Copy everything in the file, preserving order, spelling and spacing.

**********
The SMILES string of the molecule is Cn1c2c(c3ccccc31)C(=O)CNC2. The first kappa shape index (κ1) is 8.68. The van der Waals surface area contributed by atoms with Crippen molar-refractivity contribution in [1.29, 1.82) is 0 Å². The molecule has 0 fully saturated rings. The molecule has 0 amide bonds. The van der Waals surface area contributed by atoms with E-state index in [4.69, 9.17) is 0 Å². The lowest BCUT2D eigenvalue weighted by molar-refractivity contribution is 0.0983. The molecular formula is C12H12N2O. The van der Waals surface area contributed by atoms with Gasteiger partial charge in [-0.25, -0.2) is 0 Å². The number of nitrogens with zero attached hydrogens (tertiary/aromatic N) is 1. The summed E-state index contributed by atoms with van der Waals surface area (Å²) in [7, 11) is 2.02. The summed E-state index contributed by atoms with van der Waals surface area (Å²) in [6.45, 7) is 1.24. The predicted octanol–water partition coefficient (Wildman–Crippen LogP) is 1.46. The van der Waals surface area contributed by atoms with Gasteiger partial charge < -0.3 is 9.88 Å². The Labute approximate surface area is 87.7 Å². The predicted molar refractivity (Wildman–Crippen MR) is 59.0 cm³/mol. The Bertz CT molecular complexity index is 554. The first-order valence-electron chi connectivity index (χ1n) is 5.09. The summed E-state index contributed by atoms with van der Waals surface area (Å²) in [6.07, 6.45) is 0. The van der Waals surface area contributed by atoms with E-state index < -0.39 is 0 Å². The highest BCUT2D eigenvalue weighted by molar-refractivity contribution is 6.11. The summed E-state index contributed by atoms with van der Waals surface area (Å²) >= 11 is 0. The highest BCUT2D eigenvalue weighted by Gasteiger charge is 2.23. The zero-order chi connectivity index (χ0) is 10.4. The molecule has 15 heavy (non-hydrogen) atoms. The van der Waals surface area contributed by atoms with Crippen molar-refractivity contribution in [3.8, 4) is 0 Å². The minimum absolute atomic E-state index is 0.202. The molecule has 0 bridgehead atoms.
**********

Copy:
The SMILES string of the molecule is Cn1c2c(c3ccccc31)C(=O)CNC2. The first kappa shape index (κ1) is 8.68. The van der Waals surface area contributed by atoms with Crippen molar-refractivity contribution in [1.29, 1.82) is 0 Å². The molecule has 0 fully saturated rings. The molecule has 0 amide bonds. The van der Waals surface area contributed by atoms with E-state index in [4.69, 9.17) is 0 Å². The lowest BCUT2D eigenvalue weighted by molar-refractivity contribution is 0.0983. The molecular formula is C12H12N2O. The van der Waals surface area contributed by atoms with Gasteiger partial charge in [-0.25, -0.2) is 0 Å². The number of nitrogens with zero attached hydrogens (tertiary/aromatic N) is 1. The summed E-state index contributed by atoms with van der Waals surface area (Å²) in [7, 11) is 2.02. The summed E-state index contributed by atoms with van der Waals surface area (Å²) in [6.45, 7) is 1.24. The predicted octanol–water partition coefficient (Wildman–Crippen LogP) is 1.46. The van der Waals surface area contributed by atoms with Gasteiger partial charge < -0.3 is 9.88 Å². The Labute approximate surface area is 87.7 Å². The predicted molar refractivity (Wildman–Crippen MR) is 59.0 cm³/mol. The Bertz CT molecular complexity index is 554. The first-order valence-electron chi connectivity index (χ1n) is 5.09. The summed E-state index contributed by atoms with van der Waals surface area (Å²) in [6.07, 6.45) is 0. The van der Waals surface area contributed by atoms with E-state index < -0.39 is 0 Å². The highest BCUT2D eigenvalue weighted by molar-refractivity contribution is 6.11. The summed E-state index contributed by atoms with van der Waals surface area (Å²) >= 11 is 0. The highest BCUT2D eigenvalue weighted by Gasteiger charge is 2.23. The zero-order chi connectivity index (χ0) is 10.4. The molecule has 15 heavy (non-hydrogen) atoms. The van der Waals surface area contributed by atoms with Crippen molar-refractivity contribution in [3.8, 4) is 0 Å². The minimum absolute atomic E-state index is 0.202. The molecule has 0 bridgehead atoms.